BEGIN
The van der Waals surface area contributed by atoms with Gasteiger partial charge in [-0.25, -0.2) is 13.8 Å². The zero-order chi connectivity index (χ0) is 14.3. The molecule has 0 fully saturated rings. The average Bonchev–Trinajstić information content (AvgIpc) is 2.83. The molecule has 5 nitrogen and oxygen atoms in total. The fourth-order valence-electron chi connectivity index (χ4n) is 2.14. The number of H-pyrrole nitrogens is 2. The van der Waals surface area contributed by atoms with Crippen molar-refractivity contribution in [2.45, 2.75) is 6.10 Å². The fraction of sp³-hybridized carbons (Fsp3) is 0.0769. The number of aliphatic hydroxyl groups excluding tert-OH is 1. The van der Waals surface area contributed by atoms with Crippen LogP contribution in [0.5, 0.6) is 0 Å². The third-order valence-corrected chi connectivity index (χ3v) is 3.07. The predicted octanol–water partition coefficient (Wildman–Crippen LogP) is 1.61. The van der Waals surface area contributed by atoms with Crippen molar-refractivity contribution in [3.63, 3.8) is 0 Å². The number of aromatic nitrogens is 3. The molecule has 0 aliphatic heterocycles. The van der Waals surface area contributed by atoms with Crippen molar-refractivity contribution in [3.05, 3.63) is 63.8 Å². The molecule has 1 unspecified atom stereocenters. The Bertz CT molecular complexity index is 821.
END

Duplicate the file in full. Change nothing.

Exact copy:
The van der Waals surface area contributed by atoms with Gasteiger partial charge in [-0.25, -0.2) is 13.8 Å². The zero-order chi connectivity index (χ0) is 14.3. The molecule has 0 fully saturated rings. The average Bonchev–Trinajstić information content (AvgIpc) is 2.83. The molecule has 5 nitrogen and oxygen atoms in total. The fourth-order valence-electron chi connectivity index (χ4n) is 2.14. The number of H-pyrrole nitrogens is 2. The van der Waals surface area contributed by atoms with Crippen molar-refractivity contribution in [2.45, 2.75) is 6.10 Å². The fraction of sp³-hybridized carbons (Fsp3) is 0.0769. The number of aliphatic hydroxyl groups excluding tert-OH is 1. The van der Waals surface area contributed by atoms with Crippen LogP contribution in [0.5, 0.6) is 0 Å². The third-order valence-corrected chi connectivity index (χ3v) is 3.07. The predicted octanol–water partition coefficient (Wildman–Crippen LogP) is 1.61. The van der Waals surface area contributed by atoms with Crippen molar-refractivity contribution in [3.63, 3.8) is 0 Å². The number of aromatic nitrogens is 3. The molecule has 0 aliphatic heterocycles. The van der Waals surface area contributed by atoms with Crippen molar-refractivity contribution in [3.05, 3.63) is 63.8 Å². The molecule has 1 unspecified atom stereocenters. The Bertz CT molecular complexity index is 821.